Several months into the COVID-19 pandemic, while dancers everywhere were frantically adapting their work for screen, Philadelphia’s celebrated choreographer Kun-Yang Lin was dreaming about the stage — specifically, his return to it. Having retired from performing in 2013, Lin, who is in his 50s, realized, “I have to come back. Dance is what I do. It’s what I believe.”

In the summer of 2020, as the nation locked down at home, Lin got to work in his studio. For the first time in over a decade, he began choreographing a piece for himself to perform.

He envisioned a solo that would use the imagery of wind as a metaphor for aging, creativity, and the pandemic. Dancing freely, he tested dozens of movement sequences and devised several variations for the composition. But when he stopped to reflect on what he had made, he couldn’t remember the moves.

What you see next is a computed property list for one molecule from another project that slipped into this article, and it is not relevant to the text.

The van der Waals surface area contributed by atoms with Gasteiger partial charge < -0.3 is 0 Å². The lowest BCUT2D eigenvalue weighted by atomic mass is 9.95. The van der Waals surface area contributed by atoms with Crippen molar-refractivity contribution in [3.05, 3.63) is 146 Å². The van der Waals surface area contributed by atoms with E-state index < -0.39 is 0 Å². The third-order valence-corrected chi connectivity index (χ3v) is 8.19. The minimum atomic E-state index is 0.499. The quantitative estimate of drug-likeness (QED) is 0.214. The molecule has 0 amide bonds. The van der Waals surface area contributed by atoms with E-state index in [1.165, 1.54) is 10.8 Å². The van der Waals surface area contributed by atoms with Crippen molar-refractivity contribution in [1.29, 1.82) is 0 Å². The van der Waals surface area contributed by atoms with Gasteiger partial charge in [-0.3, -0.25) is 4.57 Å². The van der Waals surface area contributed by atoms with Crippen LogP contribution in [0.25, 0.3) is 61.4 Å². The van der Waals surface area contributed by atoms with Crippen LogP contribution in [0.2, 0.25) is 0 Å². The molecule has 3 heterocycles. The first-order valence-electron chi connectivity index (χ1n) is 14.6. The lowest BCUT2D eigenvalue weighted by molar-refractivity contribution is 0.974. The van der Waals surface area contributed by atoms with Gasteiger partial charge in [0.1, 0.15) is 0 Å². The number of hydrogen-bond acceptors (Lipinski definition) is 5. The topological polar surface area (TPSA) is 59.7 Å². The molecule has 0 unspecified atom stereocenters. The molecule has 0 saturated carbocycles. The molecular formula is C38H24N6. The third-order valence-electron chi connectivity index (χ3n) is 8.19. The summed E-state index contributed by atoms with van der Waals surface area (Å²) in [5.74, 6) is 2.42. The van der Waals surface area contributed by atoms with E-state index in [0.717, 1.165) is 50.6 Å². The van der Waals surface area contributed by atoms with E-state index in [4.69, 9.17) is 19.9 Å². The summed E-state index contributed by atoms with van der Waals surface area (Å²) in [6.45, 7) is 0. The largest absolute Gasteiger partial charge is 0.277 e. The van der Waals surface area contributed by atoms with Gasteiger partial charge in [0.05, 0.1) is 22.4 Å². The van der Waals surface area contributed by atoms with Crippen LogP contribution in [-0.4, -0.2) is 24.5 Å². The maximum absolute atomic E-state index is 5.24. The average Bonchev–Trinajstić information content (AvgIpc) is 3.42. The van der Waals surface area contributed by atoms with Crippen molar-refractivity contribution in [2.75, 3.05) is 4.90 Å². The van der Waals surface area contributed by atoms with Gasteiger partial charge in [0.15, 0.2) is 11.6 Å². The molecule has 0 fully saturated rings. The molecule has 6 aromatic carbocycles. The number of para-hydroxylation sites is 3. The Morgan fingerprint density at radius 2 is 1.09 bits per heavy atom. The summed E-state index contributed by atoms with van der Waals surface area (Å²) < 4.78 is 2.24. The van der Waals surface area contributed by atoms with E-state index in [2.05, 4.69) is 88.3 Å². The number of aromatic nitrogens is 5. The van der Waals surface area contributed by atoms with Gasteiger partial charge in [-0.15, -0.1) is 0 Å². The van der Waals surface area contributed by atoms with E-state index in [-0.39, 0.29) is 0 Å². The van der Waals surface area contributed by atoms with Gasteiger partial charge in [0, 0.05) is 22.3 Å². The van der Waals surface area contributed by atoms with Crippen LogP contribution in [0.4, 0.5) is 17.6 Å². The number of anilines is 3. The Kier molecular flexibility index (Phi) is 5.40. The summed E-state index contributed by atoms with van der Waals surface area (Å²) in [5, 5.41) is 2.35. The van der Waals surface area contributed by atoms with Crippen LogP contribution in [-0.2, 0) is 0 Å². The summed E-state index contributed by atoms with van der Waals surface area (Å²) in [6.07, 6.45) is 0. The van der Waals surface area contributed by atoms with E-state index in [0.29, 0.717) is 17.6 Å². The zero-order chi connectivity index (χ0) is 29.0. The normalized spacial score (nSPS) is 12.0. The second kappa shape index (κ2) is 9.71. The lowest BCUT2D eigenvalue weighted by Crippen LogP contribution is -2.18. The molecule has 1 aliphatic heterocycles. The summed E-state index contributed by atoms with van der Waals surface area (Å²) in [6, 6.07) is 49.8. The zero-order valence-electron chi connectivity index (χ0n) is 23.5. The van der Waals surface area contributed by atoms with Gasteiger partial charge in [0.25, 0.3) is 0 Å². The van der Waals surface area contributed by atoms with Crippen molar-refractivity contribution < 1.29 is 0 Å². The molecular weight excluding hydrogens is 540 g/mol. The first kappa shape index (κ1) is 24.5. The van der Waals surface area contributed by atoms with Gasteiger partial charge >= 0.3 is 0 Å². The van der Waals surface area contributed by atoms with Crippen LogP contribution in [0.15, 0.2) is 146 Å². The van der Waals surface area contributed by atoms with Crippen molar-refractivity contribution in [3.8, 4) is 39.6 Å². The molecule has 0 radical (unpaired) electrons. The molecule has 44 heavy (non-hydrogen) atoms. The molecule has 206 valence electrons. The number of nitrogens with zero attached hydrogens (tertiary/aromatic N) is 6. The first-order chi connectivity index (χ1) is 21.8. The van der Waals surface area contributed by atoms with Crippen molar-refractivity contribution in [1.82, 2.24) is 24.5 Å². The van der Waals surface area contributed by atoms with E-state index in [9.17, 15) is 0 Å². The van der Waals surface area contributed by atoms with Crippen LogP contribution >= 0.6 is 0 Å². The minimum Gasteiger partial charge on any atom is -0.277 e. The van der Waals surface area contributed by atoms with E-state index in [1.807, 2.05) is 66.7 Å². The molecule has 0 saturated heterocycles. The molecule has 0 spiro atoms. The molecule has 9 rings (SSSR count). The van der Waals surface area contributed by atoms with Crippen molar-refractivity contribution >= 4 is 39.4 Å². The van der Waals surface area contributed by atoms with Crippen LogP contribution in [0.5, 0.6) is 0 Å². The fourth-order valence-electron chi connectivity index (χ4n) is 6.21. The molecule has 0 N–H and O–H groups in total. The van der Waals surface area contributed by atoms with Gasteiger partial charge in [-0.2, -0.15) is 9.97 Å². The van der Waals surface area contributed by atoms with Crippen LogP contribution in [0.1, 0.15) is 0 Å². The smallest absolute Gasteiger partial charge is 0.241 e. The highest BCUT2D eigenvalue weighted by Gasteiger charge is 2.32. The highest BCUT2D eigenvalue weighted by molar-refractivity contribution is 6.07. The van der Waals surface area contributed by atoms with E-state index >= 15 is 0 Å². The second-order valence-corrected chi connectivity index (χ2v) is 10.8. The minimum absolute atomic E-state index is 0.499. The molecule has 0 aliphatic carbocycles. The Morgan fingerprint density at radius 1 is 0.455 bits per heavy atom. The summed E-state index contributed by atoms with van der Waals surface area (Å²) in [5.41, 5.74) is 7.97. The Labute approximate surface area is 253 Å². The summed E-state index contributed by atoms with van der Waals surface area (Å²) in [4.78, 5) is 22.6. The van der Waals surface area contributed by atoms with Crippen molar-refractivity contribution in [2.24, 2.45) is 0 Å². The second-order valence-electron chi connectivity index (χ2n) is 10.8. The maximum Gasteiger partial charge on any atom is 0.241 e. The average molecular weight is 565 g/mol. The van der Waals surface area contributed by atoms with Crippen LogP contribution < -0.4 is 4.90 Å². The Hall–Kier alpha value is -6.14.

Most people would not recall with a dancer’s precision how they danced to just 30 seconds of music. But for Lin, forgetting was devastating. As a young dancer, he impressed his teachers with his impeccable muscle memory and spatial awareness.

He went on to develop these skills into a novel movement and mindfulness discipline, CHI Awareness Practice, named for the Chinese concept of universal energy flow. This technique remains central to his work as the executive artistic director of Kun-Yang Lin/Dancers (KYL/D), the founder of CHI Movement Arts Center, and a professor of dance at Temple University.